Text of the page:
Wednesday 26 October 2016

My day of wine and roses was a long, dry Good Friday

Dermot Bolger

Published 23/01/2016 | 02:30

A man takes advantage of Good Friday to do some decorating at a pub in Tuam, the day the nation’s hostelries are traditionally closed for business. But there are growing calls for the laws to be changed, with some citing them as outdated. Photo: Andy Newman
A man takes advantage of Good Friday to do some decorating at a pub in Tuam, the day the nation’s hostelries are traditionally closed for business. But there are growing calls for the laws to be changed, with some citing them as outdated. Photo: Andy Newman

The misery of certain nights remains with you forever. I still recall the military-style planning involved in an expedition where my then girlfriend and I planned to spend a romantic Friday night in Balbriggan in 1986, after a friend loaned us his house there.

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Careful consideration was given to the purchase of alcohol the previous evening - a good bottle of wine and some brandy to wash it down when savouring the treat of a night away. She worked in a nursing home on the Swords Road. After her shift ended, she had five minutes to race down to meet me at the bus stop, where the Balbriggan bus was due to stop.

I grew so worried about her making it in time that I had an inexcusable meltdown and left the bag with the wine and brandy at home. We both realised my mistake at the same moment amid our exhilaration at reaching the bus stop with seconds to spare.

It was too late to turn back. We boarded the bus with a sense of doom. We often went for weeks without touching alcohol. But this was Good Friday. Because Good Friday is the only day when we Irish are legally prohibited from drinking in public, it seemed inconceivable to us, as Irish citizens, that we would not exercise our right to have a drink on the night its sale was forbidden.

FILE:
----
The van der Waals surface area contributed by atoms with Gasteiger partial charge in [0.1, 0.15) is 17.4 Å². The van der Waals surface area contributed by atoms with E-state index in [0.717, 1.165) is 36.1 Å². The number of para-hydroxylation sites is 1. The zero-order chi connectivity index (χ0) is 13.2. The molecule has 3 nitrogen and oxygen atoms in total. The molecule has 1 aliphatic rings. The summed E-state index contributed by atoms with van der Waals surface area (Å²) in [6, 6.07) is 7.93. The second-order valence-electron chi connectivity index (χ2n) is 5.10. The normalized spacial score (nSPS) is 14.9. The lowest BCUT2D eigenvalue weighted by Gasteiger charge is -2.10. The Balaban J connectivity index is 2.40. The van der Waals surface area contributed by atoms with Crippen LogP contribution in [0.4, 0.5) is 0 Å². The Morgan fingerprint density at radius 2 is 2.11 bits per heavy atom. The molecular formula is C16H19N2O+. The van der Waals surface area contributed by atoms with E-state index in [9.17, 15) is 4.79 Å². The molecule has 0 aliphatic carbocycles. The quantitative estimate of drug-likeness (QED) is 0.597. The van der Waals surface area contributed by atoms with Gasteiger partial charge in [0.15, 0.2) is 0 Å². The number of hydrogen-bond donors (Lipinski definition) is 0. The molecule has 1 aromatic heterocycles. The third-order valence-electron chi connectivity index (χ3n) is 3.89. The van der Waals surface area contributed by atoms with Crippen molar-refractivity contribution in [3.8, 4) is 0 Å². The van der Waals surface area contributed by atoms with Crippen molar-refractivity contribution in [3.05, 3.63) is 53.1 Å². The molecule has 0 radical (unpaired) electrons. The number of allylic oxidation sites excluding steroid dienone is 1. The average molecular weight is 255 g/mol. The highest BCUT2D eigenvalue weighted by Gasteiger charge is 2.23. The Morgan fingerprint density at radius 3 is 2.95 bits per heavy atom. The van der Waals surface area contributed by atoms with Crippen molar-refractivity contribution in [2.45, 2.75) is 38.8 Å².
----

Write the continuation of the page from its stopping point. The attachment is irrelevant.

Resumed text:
Reaching Balbriggan, we found Balbriggan closed. We walked its deserted streets and admired the architectural remnants of 19th-century hosiery factories. We surveyed the Wavin pipes factory and stood outside its many vibrant, friendly pubs - all shuttered and closed. Finally, in despair, we availed of the finest battered cuisine available in the sole establishment open - the local chip shop.

Since then, when someone asks me to define existentialist angst, I never refer to Jean Paul Sartre. I just say: "Balbriggan on Good Friday."

Visitors to Ireland at Easter experience this same sinking feeling each year - a bewildered sense of being all dressed up with nowhere to go. Ireland has changed since 1986, when gay men needed to speak in code. Nowadays, the Angelus on TV chimes in code, lest the professionally offended take umbrage at 60 seconds of campanology.

The Holy Hour - imposed by John Charles McQuaid to send dockers home for their dinners - has long vanished. Even fixed closing times have been abolished, with no greater displays of hedonistic lasciviousness or debauchery than was always common on Saturday nights.

Rather than turn Irish pubs into Sodom and Gomorrah with separate 'his' and 'her' toilets, the abolition of fixed closing times gave them a relaxed ambience. Gone is the frantic rush for last orders at 11am in winter, when the queue at the bar, coughing in clouds of smoke, resembled the scrum for lifeboats on the Titanic.

Our streets are no more dangerous now than when thousands of sullen drinkers were all prematurely evicted from pubs at the same time, creating mayhem and long queues for taxis.